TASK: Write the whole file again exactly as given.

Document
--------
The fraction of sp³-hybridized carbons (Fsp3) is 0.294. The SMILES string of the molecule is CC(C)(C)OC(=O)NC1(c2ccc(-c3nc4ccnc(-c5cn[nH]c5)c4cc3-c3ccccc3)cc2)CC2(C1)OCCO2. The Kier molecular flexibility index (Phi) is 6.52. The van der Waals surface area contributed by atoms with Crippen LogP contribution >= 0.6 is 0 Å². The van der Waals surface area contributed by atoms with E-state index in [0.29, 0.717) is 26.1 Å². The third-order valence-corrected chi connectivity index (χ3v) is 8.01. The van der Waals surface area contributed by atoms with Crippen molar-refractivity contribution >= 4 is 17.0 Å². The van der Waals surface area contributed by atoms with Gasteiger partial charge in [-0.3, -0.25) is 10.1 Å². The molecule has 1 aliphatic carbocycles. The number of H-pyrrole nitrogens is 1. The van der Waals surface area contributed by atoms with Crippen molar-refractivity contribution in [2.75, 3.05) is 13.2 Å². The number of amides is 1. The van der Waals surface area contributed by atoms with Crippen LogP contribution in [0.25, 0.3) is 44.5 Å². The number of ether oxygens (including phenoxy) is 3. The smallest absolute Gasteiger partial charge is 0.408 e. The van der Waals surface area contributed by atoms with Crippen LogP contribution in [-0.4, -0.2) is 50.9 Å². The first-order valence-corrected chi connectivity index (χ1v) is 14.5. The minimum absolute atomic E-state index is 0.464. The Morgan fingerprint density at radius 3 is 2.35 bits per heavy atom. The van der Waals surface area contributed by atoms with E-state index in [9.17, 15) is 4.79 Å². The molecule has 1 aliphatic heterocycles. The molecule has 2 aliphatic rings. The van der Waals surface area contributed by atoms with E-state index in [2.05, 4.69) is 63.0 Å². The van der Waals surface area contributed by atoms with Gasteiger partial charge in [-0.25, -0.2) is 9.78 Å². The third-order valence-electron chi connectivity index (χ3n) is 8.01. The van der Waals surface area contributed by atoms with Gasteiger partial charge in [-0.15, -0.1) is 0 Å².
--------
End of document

The fraction of sp³-hybridized carbons (Fsp3) is 0.294. The SMILES string of the molecule is CC(C)(C)OC(=O)NC1(c2ccc(-c3nc4ccnc(-c5cn[nH]c5)c4cc3-c3ccccc3)cc2)CC2(C1)OCCO2. The Kier molecular flexibility index (Phi) is 6.52. The van der Waals surface area contributed by atoms with Crippen LogP contribution >= 0.6 is 0 Å². The van der Waals surface area contributed by atoms with E-state index in [0.29, 0.717) is 26.1 Å². The third-order valence-corrected chi connectivity index (χ3v) is 8.01. The van der Waals surface area contributed by atoms with Crippen molar-refractivity contribution >= 4 is 17.0 Å². The van der Waals surface area contributed by atoms with Gasteiger partial charge in [-0.3, -0.25) is 10.1 Å². The molecule has 1 aliphatic carbocycles. The number of H-pyrrole nitrogens is 1. The van der Waals surface area contributed by atoms with Crippen molar-refractivity contribution in [2.75, 3.05) is 13.2 Å². The number of amides is 1. The van der Waals surface area contributed by atoms with Crippen LogP contribution in [0.25, 0.3) is 44.5 Å². The number of ether oxygens (including phenoxy) is 3. The smallest absolute Gasteiger partial charge is 0.408 e. The van der Waals surface area contributed by atoms with Crippen LogP contribution in [-0.4, -0.2) is 50.9 Å². The first-order valence-corrected chi connectivity index (χ1v) is 14.5. The minimum absolute atomic E-state index is 0.464. The Morgan fingerprint density at radius 3 is 2.35 bits per heavy atom. The van der Waals surface area contributed by atoms with E-state index in [9.17, 15) is 4.79 Å². The molecule has 1 aliphatic heterocycles. The molecule has 2 aliphatic rings. The van der Waals surface area contributed by atoms with E-state index in [2.05, 4.69) is 63.0 Å². The van der Waals surface area contributed by atoms with Gasteiger partial charge in [-0.25, -0.2) is 9.78 Å². The third-order valence-electron chi connectivity index (χ3n) is 8.01. The van der Waals surface area contributed by atoms with Gasteiger partial charge in [-0.15, -0.1) is 0 Å².